May 21, 2018

Rise of the Alt-Research Program

It is time for a new paradigm! In the past 5 years or so, a new type of research institute has arisen [1]. One that is flexible and open, without the constraints typical of a University or corporate labs. In a time of institutional change and funding uncertainty, such institutes provide a means for many non-conventional types of research to flourish. We can think of such facilities an "Alt-research Program" (after the "alt-academic" movement) [2], although stressing the open science and collaborative aspects are also important. So let's discuss some recent developments for one such organization, Orthogonal Research and Education Laboratory.

We have three recent developments: a new paper collaboration, a preprint mention, and a set of Google Summer of Code presentations. First up is a paper that was recently published with three co-authors. Orthogonal Research is a nexus for open science-enabled collaborations with University-based academics [3]. The paper “Network Dynamics of Attention During a Naturalistic Behavioral Paradigm” is now live at Frontiers in Human Neuroscience [4]. Learn about the what happens in attentional networks of the human brain during naturalistic behavior – in this case, high-resolution video game play with neural activity captured via “free-viewing” neuroimaging.

Here is how you build institutional credibility (or so I've heard). Notice the second affiliation.

From Figure 3 in the paper (drawings courtesy of Dr. Richard Huskey).

Screen shot of the first-person video game stimulus "Tactical Ops: assault on terror". Screenshot courtesy of Top Full Games and Software.

Orthogonal Lab was also recently mentioned in a preprint on scientific ecosystems [5] from members of the Ronin Institute. In the paper, Orthogonal Lab was described as a lab focusing on more specific research questions than a larger institute focused on enabling basic science initiatives (such as Neurolinx). This new scientific ecosystem paradigm proposed in the paper is focused on how to enable collaboration and open science outside of the formal University structure.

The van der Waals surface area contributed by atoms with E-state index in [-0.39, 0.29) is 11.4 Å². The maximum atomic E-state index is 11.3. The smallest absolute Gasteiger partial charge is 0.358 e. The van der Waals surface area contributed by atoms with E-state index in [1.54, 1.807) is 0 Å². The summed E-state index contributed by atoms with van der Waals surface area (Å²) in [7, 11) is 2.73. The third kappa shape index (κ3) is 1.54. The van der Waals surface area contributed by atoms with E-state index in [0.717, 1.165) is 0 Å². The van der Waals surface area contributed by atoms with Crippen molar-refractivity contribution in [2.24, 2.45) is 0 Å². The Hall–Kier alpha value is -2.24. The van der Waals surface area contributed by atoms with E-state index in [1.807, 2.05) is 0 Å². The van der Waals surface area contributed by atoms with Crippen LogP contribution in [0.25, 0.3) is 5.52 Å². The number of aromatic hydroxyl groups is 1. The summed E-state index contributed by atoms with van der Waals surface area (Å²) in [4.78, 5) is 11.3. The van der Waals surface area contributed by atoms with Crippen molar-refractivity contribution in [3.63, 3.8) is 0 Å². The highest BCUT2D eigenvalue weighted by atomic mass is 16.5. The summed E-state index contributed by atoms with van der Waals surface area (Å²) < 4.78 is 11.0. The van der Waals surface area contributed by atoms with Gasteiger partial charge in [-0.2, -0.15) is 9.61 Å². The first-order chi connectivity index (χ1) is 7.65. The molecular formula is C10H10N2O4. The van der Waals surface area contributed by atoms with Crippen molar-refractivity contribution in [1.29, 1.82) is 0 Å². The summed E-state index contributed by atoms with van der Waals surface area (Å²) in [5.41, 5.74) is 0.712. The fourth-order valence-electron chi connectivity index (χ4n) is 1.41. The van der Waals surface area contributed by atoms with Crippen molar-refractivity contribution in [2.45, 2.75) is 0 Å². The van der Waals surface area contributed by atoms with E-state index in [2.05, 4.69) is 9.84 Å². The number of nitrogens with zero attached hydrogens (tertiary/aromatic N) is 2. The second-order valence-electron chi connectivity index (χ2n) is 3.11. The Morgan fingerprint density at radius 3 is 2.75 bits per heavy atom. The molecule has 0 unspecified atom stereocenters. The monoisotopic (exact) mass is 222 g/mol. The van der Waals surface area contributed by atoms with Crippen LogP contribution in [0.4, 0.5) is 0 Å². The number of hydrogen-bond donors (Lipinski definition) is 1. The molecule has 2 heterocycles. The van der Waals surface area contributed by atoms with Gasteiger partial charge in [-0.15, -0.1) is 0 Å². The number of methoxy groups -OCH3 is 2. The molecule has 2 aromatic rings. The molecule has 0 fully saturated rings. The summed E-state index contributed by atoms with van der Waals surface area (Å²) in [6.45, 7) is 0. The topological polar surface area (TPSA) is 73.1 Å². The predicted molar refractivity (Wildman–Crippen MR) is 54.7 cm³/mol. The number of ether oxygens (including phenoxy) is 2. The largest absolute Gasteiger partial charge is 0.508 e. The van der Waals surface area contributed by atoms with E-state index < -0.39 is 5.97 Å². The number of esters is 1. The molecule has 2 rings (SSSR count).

Thirdly, we have community period [6] presentations by three students in this year’s Google Summer of Code program (sponsored by INCF). There will be a presentation now, and a final presentation at the completion of the Summer. The idea is to keep students thinking about the project's progress, to develop their public speaking/presentation skills, and to build up the foundations for a paper or future research. Cheng-Hsun (Jim) Hsueh and Sam Felder are working on Contextual Geometric Structures project (Representational Brains and Phenotypes Group), while Arnab Banerjee is working with the OpenWorm Foundation (DevoWorm Group).

One way to enable Alt-research Programs is to embrace low carbon and location-free modes of doing and disseminating research. One such proposal (by Dr. Angel Goni-Moreno) has been made to provide low-carbon and researcher-accessible conferencing options to the annual ALife conference. In particular, distributed sessions would enable participation and collaboration across continents and research groups that would otherwise not interact.

The new research ecosystem paradigm path to field-specific and interdisciplinary community-building?

[1] See a previous Synthetic Daisies post on hosting theory hackathons through such as organization.

[2] While I find the prefix "alt-" to be a shallow marketing term (sometimes nefariously so), it does fit into existing descriptions of academic activity outside of or in parallel with Universities.

[3] The two main collaborators were the Media Neuroscience Laboratory at UCSB and the Cognitive Communication Science Laboratory at OSU.

[4] Here are the essential materials: Paper, Supplemental Materials, Open Dataset, Video Game Stimulus.

[5] Lancaster​​, A.K., Thessen​, A.E., Virapongse​, A. (2018). A new paradigm for science: nurturing the ecosystem. doi: 10.7287/peerj.preprints.26885v2.

[6] Typically, the community period is an opportunity for students to get acquainted with the community resources (open datasets, open codebase, community members) of their chosen open source/science organization. For more information on the Google Summer of Code community period, here are a few blog posts (1, 2, 3, 4, 5).

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